You may be wondering, how do the researchers know this stuff? The group has been amazed at what information has been available locally. Here is a list of our primary resources and what they provided.

Appreciation goes to the following researchers who have spent hours documenting important discoveries:

Molly Clause
Beth Gray
Roslea Johnson
Brenda Hollingsworth
Jean Sherrard-Fifo
Linda Smith
Deb Taylor
JoAnne Walker
Doug Jones, State Historic Preservation Office

Madison County Written Histories

Books of county and family history were published in 1869, 1879, 1915 (two volumes!), and 1984. They provide a glimpse into families as well as political parties, church organizations, neighborhoods, and civic organizations. If you like to read about history, these are well-written accounts of events right here in Madison County.  Other communities within the county have also published their local histories.  All can be access at the Winterset Pubic Library or the Madison County Historical Museum, plus other libraries in the county.

Madison County Newspapers

Madison County has always been interested in its history and often printed memories and reminiscences around the anniversaries of Iowa, Madison County and Winterset plus for Old Settlers’ celebrations in various communities. The Winterset Madisonian, The Winterset News, The Winterset Review and other newspapers throughout the years provide many details.  They are held on microfilm at the Winterset Public Library and are also online and searchable at winterset.advantage-preservation.com.

“Boyhood Memories of an Old Hawkeye” by Calvin Ogburn

Cal Ogburn was born in southeastern Scott Township in 1855 and knew many of those who were involved in Underground Railroad activities from that area. He was well-education and served as a pastor in California until his death at the age of 90 in 1945. He wrote several books of sermons plus his Boyhood Memories, which were salvaged by a real estate agent cleaning out a California apartment in 2003. A history buff herself, she felt that the memories should be back in Madison County, for which we are eternally grateful.  They can be accessed at the Madison County Historical Museum.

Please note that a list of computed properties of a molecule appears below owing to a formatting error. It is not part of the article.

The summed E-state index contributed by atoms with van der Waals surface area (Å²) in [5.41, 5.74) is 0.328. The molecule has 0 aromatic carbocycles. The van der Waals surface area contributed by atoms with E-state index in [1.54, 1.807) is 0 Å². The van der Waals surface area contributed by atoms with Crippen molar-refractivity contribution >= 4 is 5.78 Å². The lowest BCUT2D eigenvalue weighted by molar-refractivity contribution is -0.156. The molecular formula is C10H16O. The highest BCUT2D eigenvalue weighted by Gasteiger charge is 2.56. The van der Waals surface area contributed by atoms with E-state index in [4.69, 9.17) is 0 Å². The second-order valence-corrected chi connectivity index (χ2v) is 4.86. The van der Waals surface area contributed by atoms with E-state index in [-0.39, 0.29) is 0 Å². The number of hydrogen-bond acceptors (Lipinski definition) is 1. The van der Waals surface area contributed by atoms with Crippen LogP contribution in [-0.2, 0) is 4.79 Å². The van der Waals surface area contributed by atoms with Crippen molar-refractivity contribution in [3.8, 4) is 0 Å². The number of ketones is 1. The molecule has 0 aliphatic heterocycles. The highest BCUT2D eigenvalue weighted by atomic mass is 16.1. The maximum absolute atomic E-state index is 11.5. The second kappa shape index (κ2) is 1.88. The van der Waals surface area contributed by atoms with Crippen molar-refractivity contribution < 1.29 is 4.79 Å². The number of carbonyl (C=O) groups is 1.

Books

Many books have been written about the Underground Railroad, starting in the late 1800’s.  Some are available locally or through Interlibrary Loan.  Many can be accessed online for free and downloaded to your tablet for reading. Here are our recommendations:

Cook, Darius. History of Quaker Divide: Struggles and Accomplishments of Settlers. Iowa: The Dexter Sentinel, 1914.
Quaker Divide is the land between waters of the North Branch, Madison County and the Raccoon River, Dallas County, where many of the Quaker faith settled and assisted in the Underground Railroad.

Morgans, James P. The Underground Railroad on the Western Frontier. North Carolina: McFarland & company, Inc., 2010.
Describes escapes from Missouri, Arkansas, Iowa and the Territories of Kansas, Nebraska and the Indian Nations, 1840-1865.

Siebert, Wilbur H. The Underground Railroad from Slavery to Freedom.  Massachusetts, Norwood Press, 1898.
One of the earliest and most comprehensive writings on the Underground Railroad.

Silag, Bill; Koch-Bridgford, Susan; Chase, Hal. Outside In: African-American History in Iowa – 1838-2000. Iowa: State Historical Society Of Iowa, 2001.
Chapter 3, “The Underground Railroad in Iowa,” was written by Galin Berrier, former Des Moines Area Community College instructor.

Soike, Lowell. Busy in the Cause. Iowa, the Free-State Struggle in the West, and the Prelude to the Civil War. Nebraska; University of Nebraska Press, 2014.
The Underground Railroad in Iowa was a direct result of Bleeding Kansas, abolitiomnis, and the settling of the Louisiana Purchase.

Soike, Lowell. Necessary Courage: Iowa’s Underground Railroad in the Struggle against Slavery. Iowa: University of Iowa Press, 2013.
The most comprehensive study of the Underground Railroad in Iowa.

Stalcup, Clarence E. Frontiers Calling. Florida: xulonpress.com, 2009.
Written by Union County, Iowa farmer/author describing the lives of three of his ancestors.  One is Mary Spurgin, whose father Philip left Kentucky and slavery to settle here in Madison County.

Wubben, Hubert H. Civil War Iowa and the Copperhead Movement. Ames: Iowa State University Press, 1980.
Not all Madison County residents were in support of slavery’s elimination or the Civil War. Read of their adventures here.

 

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